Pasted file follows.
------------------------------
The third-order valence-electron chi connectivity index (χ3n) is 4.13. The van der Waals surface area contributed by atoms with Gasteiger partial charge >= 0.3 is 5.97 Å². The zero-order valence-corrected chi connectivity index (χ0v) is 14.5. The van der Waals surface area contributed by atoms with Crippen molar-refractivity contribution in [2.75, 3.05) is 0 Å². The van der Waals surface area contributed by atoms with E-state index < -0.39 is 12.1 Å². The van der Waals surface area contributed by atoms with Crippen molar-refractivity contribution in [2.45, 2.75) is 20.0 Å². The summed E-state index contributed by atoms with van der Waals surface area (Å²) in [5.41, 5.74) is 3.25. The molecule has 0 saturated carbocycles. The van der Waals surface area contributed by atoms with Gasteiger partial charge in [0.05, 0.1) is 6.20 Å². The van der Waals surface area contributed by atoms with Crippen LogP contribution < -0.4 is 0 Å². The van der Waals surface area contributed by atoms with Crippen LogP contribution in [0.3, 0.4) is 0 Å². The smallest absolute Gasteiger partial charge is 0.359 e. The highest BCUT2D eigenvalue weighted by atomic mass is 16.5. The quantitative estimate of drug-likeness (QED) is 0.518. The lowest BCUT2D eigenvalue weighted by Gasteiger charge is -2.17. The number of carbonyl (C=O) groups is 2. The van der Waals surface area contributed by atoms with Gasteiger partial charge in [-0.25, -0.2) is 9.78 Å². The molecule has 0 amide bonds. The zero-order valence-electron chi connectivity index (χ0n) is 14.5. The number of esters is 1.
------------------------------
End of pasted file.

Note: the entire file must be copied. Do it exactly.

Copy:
The third-order valence-electron chi connectivity index (χ3n) is 4.13. The van der Waals surface area contributed by atoms with Gasteiger partial charge >= 0.3 is 5.97 Å². The zero-order valence-corrected chi connectivity index (χ0v) is 14.5. The van der Waals surface area contributed by atoms with Crippen molar-refractivity contribution in [2.75, 3.05) is 0 Å². The van der Waals surface area contributed by atoms with E-state index < -0.39 is 12.1 Å². The van der Waals surface area contributed by atoms with Crippen molar-refractivity contribution in [2.45, 2.75) is 20.0 Å². The summed E-state index contributed by atoms with van der Waals surface area (Å²) in [5.41, 5.74) is 3.25. The molecule has 0 saturated carbocycles. The van der Waals surface area contributed by atoms with Gasteiger partial charge in [0.05, 0.1) is 6.20 Å². The van der Waals surface area contributed by atoms with Crippen LogP contribution < -0.4 is 0 Å². The van der Waals surface area contributed by atoms with Crippen LogP contribution in [0.3, 0.4) is 0 Å². The smallest absolute Gasteiger partial charge is 0.359 e. The highest BCUT2D eigenvalue weighted by atomic mass is 16.5. The quantitative estimate of drug-likeness (QED) is 0.518. The lowest BCUT2D eigenvalue weighted by Gasteiger charge is -2.17. The number of carbonyl (C=O) groups is 2. The van der Waals surface area contributed by atoms with Gasteiger partial charge in [-0.25, -0.2) is 9.78 Å². The molecule has 0 amide bonds. The zero-order valence-electron chi connectivity index (χ0n) is 14.5. The number of esters is 1.